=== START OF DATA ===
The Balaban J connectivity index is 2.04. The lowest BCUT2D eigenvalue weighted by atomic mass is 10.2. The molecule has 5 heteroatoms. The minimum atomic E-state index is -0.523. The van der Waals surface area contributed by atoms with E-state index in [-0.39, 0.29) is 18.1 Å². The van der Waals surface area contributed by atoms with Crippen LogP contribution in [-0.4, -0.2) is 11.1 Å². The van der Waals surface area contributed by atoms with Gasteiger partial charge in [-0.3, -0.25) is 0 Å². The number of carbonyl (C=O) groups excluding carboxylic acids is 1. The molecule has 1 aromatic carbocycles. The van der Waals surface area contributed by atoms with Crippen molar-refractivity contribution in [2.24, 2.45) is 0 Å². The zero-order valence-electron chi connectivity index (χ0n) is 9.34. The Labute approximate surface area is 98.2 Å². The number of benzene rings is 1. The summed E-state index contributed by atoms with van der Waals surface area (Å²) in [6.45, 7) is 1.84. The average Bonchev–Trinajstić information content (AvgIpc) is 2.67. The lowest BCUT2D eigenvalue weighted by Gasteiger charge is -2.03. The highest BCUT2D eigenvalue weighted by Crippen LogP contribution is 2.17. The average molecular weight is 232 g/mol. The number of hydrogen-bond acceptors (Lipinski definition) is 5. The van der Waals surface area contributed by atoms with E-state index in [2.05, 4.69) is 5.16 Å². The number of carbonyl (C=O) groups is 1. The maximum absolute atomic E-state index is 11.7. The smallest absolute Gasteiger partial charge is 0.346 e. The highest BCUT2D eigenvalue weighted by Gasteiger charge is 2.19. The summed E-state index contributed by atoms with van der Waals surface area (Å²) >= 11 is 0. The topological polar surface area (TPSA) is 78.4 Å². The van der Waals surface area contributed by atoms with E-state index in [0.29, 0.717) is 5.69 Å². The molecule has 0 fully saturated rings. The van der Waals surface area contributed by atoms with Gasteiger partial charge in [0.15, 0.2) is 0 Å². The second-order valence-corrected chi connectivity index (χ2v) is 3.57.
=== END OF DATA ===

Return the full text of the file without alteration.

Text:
The Balaban J connectivity index is 2.04. The lowest BCUT2D eigenvalue weighted by atomic mass is 10.2. The molecule has 5 heteroatoms. The minimum atomic E-state index is -0.523. The van der Waals surface area contributed by atoms with E-state index in [-0.39, 0.29) is 18.1 Å². The van der Waals surface area contributed by atoms with Crippen LogP contribution in [-0.4, -0.2) is 11.1 Å². The van der Waals surface area contributed by atoms with Gasteiger partial charge in [-0.3, -0.25) is 0 Å². The number of carbonyl (C=O) groups excluding carboxylic acids is 1. The molecule has 1 aromatic carbocycles. The van der Waals surface area contributed by atoms with Crippen molar-refractivity contribution in [2.24, 2.45) is 0 Å². The zero-order valence-electron chi connectivity index (χ0n) is 9.34. The Labute approximate surface area is 98.2 Å². The number of benzene rings is 1. The summed E-state index contributed by atoms with van der Waals surface area (Å²) in [6.45, 7) is 1.84. The average Bonchev–Trinajstić information content (AvgIpc) is 2.67. The lowest BCUT2D eigenvalue weighted by Gasteiger charge is -2.03. The highest BCUT2D eigenvalue weighted by Crippen LogP contribution is 2.17. The average molecular weight is 232 g/mol. The number of hydrogen-bond acceptors (Lipinski definition) is 5. The van der Waals surface area contributed by atoms with E-state index in [2.05, 4.69) is 5.16 Å². The number of carbonyl (C=O) groups is 1. The maximum absolute atomic E-state index is 11.7. The smallest absolute Gasteiger partial charge is 0.346 e. The highest BCUT2D eigenvalue weighted by Gasteiger charge is 2.19. The summed E-state index contributed by atoms with van der Waals surface area (Å²) >= 11 is 0. The topological polar surface area (TPSA) is 78.4 Å². The van der Waals surface area contributed by atoms with E-state index in [0.29, 0.717) is 5.69 Å². The molecule has 0 fully saturated rings. The van der Waals surface area contributed by atoms with Gasteiger partial charge in [0.15, 0.2) is 0 Å². The second-order valence-corrected chi connectivity index (χ2v) is 3.57.